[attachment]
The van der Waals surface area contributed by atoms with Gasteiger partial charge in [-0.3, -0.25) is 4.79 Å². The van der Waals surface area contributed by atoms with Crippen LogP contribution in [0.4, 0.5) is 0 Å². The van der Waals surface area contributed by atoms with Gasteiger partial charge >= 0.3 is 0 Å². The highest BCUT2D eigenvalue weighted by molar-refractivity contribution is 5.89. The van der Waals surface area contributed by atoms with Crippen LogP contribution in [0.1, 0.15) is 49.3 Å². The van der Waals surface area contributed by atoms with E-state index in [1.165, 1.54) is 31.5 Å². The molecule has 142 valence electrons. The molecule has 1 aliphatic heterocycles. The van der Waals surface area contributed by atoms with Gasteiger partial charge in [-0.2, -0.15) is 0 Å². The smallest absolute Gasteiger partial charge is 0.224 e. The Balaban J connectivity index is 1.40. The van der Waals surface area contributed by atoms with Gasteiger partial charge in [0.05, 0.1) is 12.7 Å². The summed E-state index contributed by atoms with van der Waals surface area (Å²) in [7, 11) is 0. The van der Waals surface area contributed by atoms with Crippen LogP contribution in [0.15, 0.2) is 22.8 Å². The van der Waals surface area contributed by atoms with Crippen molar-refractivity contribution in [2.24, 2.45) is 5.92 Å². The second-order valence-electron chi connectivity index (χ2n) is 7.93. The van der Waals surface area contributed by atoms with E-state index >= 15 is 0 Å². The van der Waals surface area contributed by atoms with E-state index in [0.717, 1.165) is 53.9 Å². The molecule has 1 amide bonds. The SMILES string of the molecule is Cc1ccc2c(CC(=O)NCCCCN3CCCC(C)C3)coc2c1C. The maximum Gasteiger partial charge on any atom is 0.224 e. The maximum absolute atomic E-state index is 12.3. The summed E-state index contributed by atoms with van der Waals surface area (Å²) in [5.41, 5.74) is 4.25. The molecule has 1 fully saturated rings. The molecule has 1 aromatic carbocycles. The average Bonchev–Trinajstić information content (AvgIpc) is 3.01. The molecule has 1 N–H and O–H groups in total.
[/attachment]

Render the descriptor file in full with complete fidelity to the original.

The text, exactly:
The van der Waals surface area contributed by atoms with Gasteiger partial charge in [-0.3, -0.25) is 4.79 Å². The van der Waals surface area contributed by atoms with Crippen LogP contribution in [0.4, 0.5) is 0 Å². The van der Waals surface area contributed by atoms with Gasteiger partial charge >= 0.3 is 0 Å². The highest BCUT2D eigenvalue weighted by molar-refractivity contribution is 5.89. The van der Waals surface area contributed by atoms with Crippen LogP contribution in [0.1, 0.15) is 49.3 Å². The van der Waals surface area contributed by atoms with E-state index in [1.165, 1.54) is 31.5 Å². The molecule has 142 valence electrons. The molecule has 1 aliphatic heterocycles. The van der Waals surface area contributed by atoms with Gasteiger partial charge in [-0.2, -0.15) is 0 Å². The smallest absolute Gasteiger partial charge is 0.224 e. The Balaban J connectivity index is 1.40. The van der Waals surface area contributed by atoms with Gasteiger partial charge in [0.05, 0.1) is 12.7 Å². The summed E-state index contributed by atoms with van der Waals surface area (Å²) in [7, 11) is 0. The van der Waals surface area contributed by atoms with Crippen LogP contribution in [0.15, 0.2) is 22.8 Å². The van der Waals surface area contributed by atoms with Crippen molar-refractivity contribution in [2.24, 2.45) is 5.92 Å². The second-order valence-electron chi connectivity index (χ2n) is 7.93. The van der Waals surface area contributed by atoms with E-state index >= 15 is 0 Å². The van der Waals surface area contributed by atoms with E-state index in [0.717, 1.165) is 53.9 Å². The molecule has 1 amide bonds. The SMILES string of the molecule is Cc1ccc2c(CC(=O)NCCCCN3CCCC(C)C3)coc2c1C. The maximum Gasteiger partial charge on any atom is 0.224 e. The maximum absolute atomic E-state index is 12.3. The summed E-state index contributed by atoms with van der Waals surface area (Å²) in [5.41, 5.74) is 4.25. The molecule has 1 fully saturated rings. The molecule has 1 aromatic carbocycles. The average Bonchev–Trinajstić information content (AvgIpc) is 3.01. The molecule has 1 N–H and O–H groups in total.